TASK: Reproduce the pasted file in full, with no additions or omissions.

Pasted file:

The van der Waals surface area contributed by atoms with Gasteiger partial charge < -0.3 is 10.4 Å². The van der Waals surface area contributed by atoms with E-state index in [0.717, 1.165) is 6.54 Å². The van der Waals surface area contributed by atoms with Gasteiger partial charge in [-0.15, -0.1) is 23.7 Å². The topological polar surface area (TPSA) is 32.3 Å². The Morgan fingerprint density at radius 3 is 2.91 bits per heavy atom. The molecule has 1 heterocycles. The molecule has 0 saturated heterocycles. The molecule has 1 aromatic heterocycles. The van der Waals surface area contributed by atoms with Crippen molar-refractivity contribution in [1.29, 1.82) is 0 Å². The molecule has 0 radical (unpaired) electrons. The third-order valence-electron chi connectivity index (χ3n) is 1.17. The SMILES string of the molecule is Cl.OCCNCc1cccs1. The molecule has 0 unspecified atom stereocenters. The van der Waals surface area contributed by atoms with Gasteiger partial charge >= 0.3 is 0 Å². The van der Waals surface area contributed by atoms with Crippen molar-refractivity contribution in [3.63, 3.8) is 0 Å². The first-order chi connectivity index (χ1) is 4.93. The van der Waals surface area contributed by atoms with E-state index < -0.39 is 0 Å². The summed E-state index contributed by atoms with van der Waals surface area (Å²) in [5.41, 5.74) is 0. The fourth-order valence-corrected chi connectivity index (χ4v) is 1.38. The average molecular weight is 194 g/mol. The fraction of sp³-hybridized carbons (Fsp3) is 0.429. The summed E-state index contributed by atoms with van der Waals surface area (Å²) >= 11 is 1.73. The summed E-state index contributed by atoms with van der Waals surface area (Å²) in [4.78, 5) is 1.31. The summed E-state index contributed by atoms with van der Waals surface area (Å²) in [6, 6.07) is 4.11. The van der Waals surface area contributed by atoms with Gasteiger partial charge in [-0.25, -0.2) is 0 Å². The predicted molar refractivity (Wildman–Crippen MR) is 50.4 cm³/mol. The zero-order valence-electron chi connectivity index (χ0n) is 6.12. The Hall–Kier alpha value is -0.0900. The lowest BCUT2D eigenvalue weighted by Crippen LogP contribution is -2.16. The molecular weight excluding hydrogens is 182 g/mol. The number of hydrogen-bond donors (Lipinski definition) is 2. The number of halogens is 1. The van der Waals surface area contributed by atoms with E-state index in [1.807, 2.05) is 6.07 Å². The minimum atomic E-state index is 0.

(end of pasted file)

The van der Waals surface area contributed by atoms with Gasteiger partial charge < -0.3 is 10.4 Å². The van der Waals surface area contributed by atoms with E-state index in [0.717, 1.165) is 6.54 Å². The van der Waals surface area contributed by atoms with Gasteiger partial charge in [-0.15, -0.1) is 23.7 Å². The topological polar surface area (TPSA) is 32.3 Å². The Morgan fingerprint density at radius 3 is 2.91 bits per heavy atom. The molecule has 1 heterocycles. The molecule has 0 saturated heterocycles. The molecule has 1 aromatic heterocycles. The van der Waals surface area contributed by atoms with Crippen molar-refractivity contribution in [1.29, 1.82) is 0 Å². The molecule has 0 radical (unpaired) electrons. The third-order valence-electron chi connectivity index (χ3n) is 1.17. The SMILES string of the molecule is Cl.OCCNCc1cccs1. The molecule has 0 unspecified atom stereocenters. The van der Waals surface area contributed by atoms with Gasteiger partial charge >= 0.3 is 0 Å². The van der Waals surface area contributed by atoms with Crippen molar-refractivity contribution in [3.63, 3.8) is 0 Å². The first-order chi connectivity index (χ1) is 4.93. The van der Waals surface area contributed by atoms with E-state index < -0.39 is 0 Å². The summed E-state index contributed by atoms with van der Waals surface area (Å²) in [5.41, 5.74) is 0. The fourth-order valence-corrected chi connectivity index (χ4v) is 1.38. The average molecular weight is 194 g/mol. The fraction of sp³-hybridized carbons (Fsp3) is 0.429. The summed E-state index contributed by atoms with van der Waals surface area (Å²) >= 11 is 1.73. The summed E-state index contributed by atoms with van der Waals surface area (Å²) in [4.78, 5) is 1.31. The summed E-state index contributed by atoms with van der Waals surface area (Å²) in [6, 6.07) is 4.11. The van der Waals surface area contributed by atoms with Gasteiger partial charge in [-0.25, -0.2) is 0 Å². The predicted molar refractivity (Wildman–Crippen MR) is 50.4 cm³/mol. The zero-order valence-electron chi connectivity index (χ0n) is 6.12. The Hall–Kier alpha value is -0.0900. The lowest BCUT2D eigenvalue weighted by Crippen LogP contribution is -2.16. The molecular weight excluding hydrogens is 182 g/mol. The number of hydrogen-bond donors (Lipinski definition) is 2. The number of halogens is 1. The van der Waals surface area contributed by atoms with E-state index in [1.807, 2.05) is 6.07 Å². The minimum atomic E-state index is 0.